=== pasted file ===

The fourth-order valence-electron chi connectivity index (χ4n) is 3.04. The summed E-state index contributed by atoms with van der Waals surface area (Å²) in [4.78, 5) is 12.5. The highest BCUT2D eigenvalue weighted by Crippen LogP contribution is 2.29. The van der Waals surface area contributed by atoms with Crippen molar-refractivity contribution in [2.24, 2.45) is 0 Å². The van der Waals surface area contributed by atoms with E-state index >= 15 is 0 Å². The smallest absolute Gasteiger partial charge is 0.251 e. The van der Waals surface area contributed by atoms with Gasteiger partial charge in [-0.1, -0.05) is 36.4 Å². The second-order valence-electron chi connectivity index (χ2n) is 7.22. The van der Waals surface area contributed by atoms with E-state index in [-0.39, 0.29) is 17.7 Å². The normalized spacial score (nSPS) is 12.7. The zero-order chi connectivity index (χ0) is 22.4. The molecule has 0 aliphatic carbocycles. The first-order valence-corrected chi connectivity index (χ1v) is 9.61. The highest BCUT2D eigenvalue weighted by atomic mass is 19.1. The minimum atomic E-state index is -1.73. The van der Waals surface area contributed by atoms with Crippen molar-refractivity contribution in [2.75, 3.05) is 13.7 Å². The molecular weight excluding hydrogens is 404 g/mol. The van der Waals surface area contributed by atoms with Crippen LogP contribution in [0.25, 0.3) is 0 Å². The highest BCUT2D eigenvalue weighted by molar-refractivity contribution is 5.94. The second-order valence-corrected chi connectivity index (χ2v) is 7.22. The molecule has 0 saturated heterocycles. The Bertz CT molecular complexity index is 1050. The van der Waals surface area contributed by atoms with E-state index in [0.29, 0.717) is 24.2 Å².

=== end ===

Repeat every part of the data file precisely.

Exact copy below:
The fourth-order valence-electron chi connectivity index (χ4n) is 3.04. The summed E-state index contributed by atoms with van der Waals surface area (Å²) in [4.78, 5) is 12.5. The highest BCUT2D eigenvalue weighted by Crippen LogP contribution is 2.29. The van der Waals surface area contributed by atoms with Crippen molar-refractivity contribution in [2.24, 2.45) is 0 Å². The van der Waals surface area contributed by atoms with E-state index >= 15 is 0 Å². The smallest absolute Gasteiger partial charge is 0.251 e. The van der Waals surface area contributed by atoms with Gasteiger partial charge in [-0.1, -0.05) is 36.4 Å². The second-order valence-electron chi connectivity index (χ2n) is 7.22. The van der Waals surface area contributed by atoms with E-state index in [-0.39, 0.29) is 17.7 Å². The normalized spacial score (nSPS) is 12.7. The zero-order chi connectivity index (χ0) is 22.4. The molecule has 0 aliphatic carbocycles. The first-order valence-corrected chi connectivity index (χ1v) is 9.61. The highest BCUT2D eigenvalue weighted by atomic mass is 19.1. The minimum atomic E-state index is -1.73. The van der Waals surface area contributed by atoms with Crippen molar-refractivity contribution in [2.75, 3.05) is 13.7 Å². The molecular weight excluding hydrogens is 404 g/mol. The van der Waals surface area contributed by atoms with Crippen LogP contribution in [0.25, 0.3) is 0 Å². The highest BCUT2D eigenvalue weighted by molar-refractivity contribution is 5.94. The second-order valence-corrected chi connectivity index (χ2v) is 7.22. The molecule has 0 saturated heterocycles. The Bertz CT molecular complexity index is 1050. The van der Waals surface area contributed by atoms with E-state index in [0.29, 0.717) is 24.2 Å².